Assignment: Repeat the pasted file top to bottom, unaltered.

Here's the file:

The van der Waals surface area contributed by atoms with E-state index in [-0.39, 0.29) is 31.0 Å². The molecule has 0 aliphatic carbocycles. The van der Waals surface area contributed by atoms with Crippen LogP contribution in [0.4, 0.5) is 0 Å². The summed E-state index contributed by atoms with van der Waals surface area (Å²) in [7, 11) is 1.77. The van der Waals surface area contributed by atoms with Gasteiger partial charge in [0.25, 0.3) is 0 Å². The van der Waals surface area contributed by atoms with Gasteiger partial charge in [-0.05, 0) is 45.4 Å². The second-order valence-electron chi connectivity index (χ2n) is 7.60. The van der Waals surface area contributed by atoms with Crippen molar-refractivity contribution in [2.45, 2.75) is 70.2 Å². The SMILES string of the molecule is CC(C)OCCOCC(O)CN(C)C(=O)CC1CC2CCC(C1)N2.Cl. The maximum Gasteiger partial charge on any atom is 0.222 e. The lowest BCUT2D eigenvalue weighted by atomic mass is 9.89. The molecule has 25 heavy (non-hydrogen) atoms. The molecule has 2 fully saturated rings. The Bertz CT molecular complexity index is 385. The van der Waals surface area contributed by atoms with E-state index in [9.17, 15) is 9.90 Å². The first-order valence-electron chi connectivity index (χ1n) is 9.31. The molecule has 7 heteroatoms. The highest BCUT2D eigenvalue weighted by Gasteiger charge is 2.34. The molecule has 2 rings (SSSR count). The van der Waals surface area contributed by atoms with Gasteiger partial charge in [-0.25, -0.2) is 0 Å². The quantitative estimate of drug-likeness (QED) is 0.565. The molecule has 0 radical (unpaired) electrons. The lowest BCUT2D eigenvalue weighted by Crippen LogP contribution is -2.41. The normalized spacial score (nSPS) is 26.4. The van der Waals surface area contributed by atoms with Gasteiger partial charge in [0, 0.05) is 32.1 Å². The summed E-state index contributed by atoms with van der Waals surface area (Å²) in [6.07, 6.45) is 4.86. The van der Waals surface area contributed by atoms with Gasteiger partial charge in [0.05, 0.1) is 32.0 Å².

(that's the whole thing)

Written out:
The van der Waals surface area contributed by atoms with E-state index in [-0.39, 0.29) is 31.0 Å². The molecule has 0 aliphatic carbocycles. The van der Waals surface area contributed by atoms with Crippen LogP contribution in [0.4, 0.5) is 0 Å². The summed E-state index contributed by atoms with van der Waals surface area (Å²) in [7, 11) is 1.77. The van der Waals surface area contributed by atoms with Gasteiger partial charge in [0.25, 0.3) is 0 Å². The van der Waals surface area contributed by atoms with Gasteiger partial charge in [-0.05, 0) is 45.4 Å². The second-order valence-electron chi connectivity index (χ2n) is 7.60. The van der Waals surface area contributed by atoms with Crippen molar-refractivity contribution in [2.45, 2.75) is 70.2 Å². The SMILES string of the molecule is CC(C)OCCOCC(O)CN(C)C(=O)CC1CC2CCC(C1)N2.Cl. The maximum Gasteiger partial charge on any atom is 0.222 e. The lowest BCUT2D eigenvalue weighted by atomic mass is 9.89. The molecule has 25 heavy (non-hydrogen) atoms. The molecule has 2 fully saturated rings. The Bertz CT molecular complexity index is 385. The van der Waals surface area contributed by atoms with E-state index in [9.17, 15) is 9.90 Å². The first-order valence-electron chi connectivity index (χ1n) is 9.31. The molecule has 7 heteroatoms. The highest BCUT2D eigenvalue weighted by Gasteiger charge is 2.34. The molecule has 2 rings (SSSR count). The van der Waals surface area contributed by atoms with Gasteiger partial charge in [-0.25, -0.2) is 0 Å². The quantitative estimate of drug-likeness (QED) is 0.565. The molecule has 0 radical (unpaired) electrons. The lowest BCUT2D eigenvalue weighted by Crippen LogP contribution is -2.41. The normalized spacial score (nSPS) is 26.4. The van der Waals surface area contributed by atoms with Gasteiger partial charge in [0, 0.05) is 32.1 Å². The summed E-state index contributed by atoms with van der Waals surface area (Å²) in [6.07, 6.45) is 4.86. The van der Waals surface area contributed by atoms with Gasteiger partial charge in [0.05, 0.1) is 32.0 Å².